Monday, April 28, 2014
War and Peace
I was watching Jon Stewart the other day - he had on an author who wrote a biography about Gandhi's early life in South Africa. He mentioned how Gandhi had been influenced by Tolstoy - who also influenced Martin Luther King Jr.. Being in need of a project before I start taking classes again in June - I decided that I'm going to read Tolstoy's "War and Peace." Of course starting "War and Peace" is very different than finishing "War and Peace" - but so far I like it.
It is set in Russia - in the early 19th century - when Napoleon was taking over Europe. Like all good literature - from Shakespeare to Seinfeld - it is mainly about morality. What is "good" behavior vs. "bad" behavior? Context is everything. The title of the book is probably also the best example of how morality is judged mostly on the context. Behavior that would be condemned in peace time is celebrated in war.
I also watched "The Armstrong Lie" this last weekend. It's a documentary about Lance Armstrong. It was originally about his comeback in 2009. The documentarian was very pro-Lance originally - but his downfall happened before the movie was finished - including his interview with Oprah. I've been very anti-Lance on this blog for a long time. Remembering his downfall and starting to read "War and Peace" made me think about what exactly his greatest sins were.
He was known by his admirers for his dogged determination. First - for overcoming cancer and then for winning seven Tour de France titles. His main failing seems to be that he saw everyone as either a foe to be overcome or a pawn to be used. There was no bonds with others that were strong enough to displace his goal of "winning" - however he defined that. He was at perpetual "war" with the world.
Sometimes I feel the need to apologize for the fact that I still love to compete. It seems childish in some way. But again - I guess it's all about context. With racing I'm able to express that part of me that likes winning - but I would call all of my rivalries - "friendly" rivalries.
Next week I run the Lincoln Half Marathon. With so much time on my hands I've actually been training quite a lot. Some of my key workouts point to me running somewhere around 1:14 - which would be the fastest I've run in about five years for that distance. The nice thing about running in a big race is that ultimately you are running against yourself. You are running to beat a goal time - rather than another person. The best way to accomplish your goal is to think of people around you as friendly adversaries. My hope is that there is a decent sized group (4-5 guys) trying to run around my pace. In order to run my best there will be a time in the race where I'll need to compete against them - but afterwards it will be all smiles and telling each other "nice job."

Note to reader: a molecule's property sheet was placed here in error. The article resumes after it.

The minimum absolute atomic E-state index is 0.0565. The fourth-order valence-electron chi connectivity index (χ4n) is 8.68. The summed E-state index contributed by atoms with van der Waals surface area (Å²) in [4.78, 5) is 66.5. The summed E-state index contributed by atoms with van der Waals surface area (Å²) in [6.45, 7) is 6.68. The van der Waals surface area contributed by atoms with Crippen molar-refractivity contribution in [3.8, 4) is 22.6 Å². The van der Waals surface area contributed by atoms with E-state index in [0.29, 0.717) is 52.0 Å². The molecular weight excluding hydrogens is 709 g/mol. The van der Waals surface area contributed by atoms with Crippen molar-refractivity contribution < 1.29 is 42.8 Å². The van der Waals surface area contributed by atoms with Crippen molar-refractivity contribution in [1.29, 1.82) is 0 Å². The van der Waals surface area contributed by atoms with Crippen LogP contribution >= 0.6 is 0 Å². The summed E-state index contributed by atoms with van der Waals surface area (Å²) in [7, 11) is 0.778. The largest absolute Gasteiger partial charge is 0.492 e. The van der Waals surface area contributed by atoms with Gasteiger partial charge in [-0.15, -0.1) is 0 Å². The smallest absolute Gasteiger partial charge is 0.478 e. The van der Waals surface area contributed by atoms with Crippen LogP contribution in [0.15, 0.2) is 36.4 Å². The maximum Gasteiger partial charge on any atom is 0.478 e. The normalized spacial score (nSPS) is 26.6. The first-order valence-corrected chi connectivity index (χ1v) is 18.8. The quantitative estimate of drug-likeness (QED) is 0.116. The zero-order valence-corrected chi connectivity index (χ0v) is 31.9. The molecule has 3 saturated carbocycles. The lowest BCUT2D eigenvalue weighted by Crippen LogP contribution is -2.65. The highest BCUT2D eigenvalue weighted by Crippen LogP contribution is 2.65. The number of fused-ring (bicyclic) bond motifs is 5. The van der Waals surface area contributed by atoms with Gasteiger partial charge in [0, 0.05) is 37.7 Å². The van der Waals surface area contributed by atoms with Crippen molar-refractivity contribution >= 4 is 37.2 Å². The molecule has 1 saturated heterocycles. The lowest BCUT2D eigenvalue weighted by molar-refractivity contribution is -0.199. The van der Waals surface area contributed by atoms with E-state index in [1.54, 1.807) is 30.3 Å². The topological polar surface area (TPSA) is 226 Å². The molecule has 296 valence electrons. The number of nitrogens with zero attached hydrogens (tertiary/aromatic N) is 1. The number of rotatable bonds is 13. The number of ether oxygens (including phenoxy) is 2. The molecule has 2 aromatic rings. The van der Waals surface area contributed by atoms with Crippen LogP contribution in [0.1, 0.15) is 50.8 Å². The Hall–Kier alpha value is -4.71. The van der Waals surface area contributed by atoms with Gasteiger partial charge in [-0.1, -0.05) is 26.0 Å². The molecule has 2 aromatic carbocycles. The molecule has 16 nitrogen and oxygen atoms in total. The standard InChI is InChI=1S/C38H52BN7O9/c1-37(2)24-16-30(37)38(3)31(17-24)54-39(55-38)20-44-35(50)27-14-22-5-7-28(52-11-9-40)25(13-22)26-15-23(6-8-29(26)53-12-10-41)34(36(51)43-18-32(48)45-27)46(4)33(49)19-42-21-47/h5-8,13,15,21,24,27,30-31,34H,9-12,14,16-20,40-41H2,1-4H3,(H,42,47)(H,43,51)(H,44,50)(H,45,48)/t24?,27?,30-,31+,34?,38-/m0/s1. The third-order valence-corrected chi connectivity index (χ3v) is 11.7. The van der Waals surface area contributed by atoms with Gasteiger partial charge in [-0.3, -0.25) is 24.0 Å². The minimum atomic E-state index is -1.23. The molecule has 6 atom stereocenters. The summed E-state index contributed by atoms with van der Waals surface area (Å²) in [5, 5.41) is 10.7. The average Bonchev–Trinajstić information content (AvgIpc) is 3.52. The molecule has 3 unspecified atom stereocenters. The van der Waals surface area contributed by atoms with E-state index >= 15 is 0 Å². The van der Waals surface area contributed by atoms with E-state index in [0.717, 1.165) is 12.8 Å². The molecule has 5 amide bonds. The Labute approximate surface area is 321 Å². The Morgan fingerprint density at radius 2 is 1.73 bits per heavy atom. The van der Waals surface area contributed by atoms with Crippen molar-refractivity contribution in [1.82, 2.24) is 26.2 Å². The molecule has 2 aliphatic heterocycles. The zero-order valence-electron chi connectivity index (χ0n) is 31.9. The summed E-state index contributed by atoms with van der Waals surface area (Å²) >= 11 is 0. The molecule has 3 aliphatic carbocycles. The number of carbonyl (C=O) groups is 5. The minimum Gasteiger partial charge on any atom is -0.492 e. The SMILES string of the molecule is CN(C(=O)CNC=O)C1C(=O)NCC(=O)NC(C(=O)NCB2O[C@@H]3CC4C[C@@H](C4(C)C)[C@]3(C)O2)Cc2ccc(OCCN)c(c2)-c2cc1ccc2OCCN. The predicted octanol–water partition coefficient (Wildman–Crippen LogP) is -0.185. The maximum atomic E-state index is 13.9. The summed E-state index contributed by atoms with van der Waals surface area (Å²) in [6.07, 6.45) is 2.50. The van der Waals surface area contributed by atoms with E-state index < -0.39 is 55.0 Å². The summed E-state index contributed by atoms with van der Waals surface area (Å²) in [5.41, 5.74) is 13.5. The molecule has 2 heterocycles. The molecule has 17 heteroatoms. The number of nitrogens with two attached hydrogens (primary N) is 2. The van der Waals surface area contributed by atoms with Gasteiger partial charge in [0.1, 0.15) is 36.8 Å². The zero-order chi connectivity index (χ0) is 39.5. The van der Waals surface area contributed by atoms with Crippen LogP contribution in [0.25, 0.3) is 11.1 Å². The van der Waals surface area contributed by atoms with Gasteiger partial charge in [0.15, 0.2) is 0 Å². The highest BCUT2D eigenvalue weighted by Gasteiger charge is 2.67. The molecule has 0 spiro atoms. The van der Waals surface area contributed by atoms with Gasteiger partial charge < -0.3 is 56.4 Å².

I've found that even in professional life it's good to think of others a friendly adversaries. You can't be afraid of confrontation or competition - but you have to know when the competition is over - and how to smile and shake your adversary's hand. Because many times our greatest competitors in life become our best allies. It's all about context.
Here are my last two weeks of training.
Monday - 3000y swim (1 hour) & 4 mi run (30 min)
Tuesday - 47 mile bike (2.5 hours)
Wednesday - Morning: 3000y swim (1 hour) Afternoon: 6 mile run (45 min)
Thursday - 12 miles 4X2 mi w/ 2 min rest (11:20;11:01; 10:58; 10:50) (1.5 hours)
Friday - 3000y swim (1 hour)
Saturday - 47 mile bike ride (2.5 hours) followed by 4 mile run (30 min)
Sunday - 17 mile run (2 hours)
Total - Swim: 3 hours Bike: 5 hours Run: 4.75 hours (12.75 hours)
Monday - 3000y swim (1 hour)
Tuesday - 36 mile bike (2 hours)
Wednesday - Morning: 3000y swim (1 hour) Afternoon: 8.5 mile run (1 hour)
Thursday - 50 mile bike (2.75 hours) 6 mile run (45 min)
Friday - 2250y swim (45 min) 6 mile run (45 min)
Saturday - 4 mile run (30 min)
Sunday - 36 mile bike (2 hours) 8.5 mile run (1 hour)
Total - Swim: 2.75 hours Bike: 6.75 hours Run: 4.5 hours (14 hours)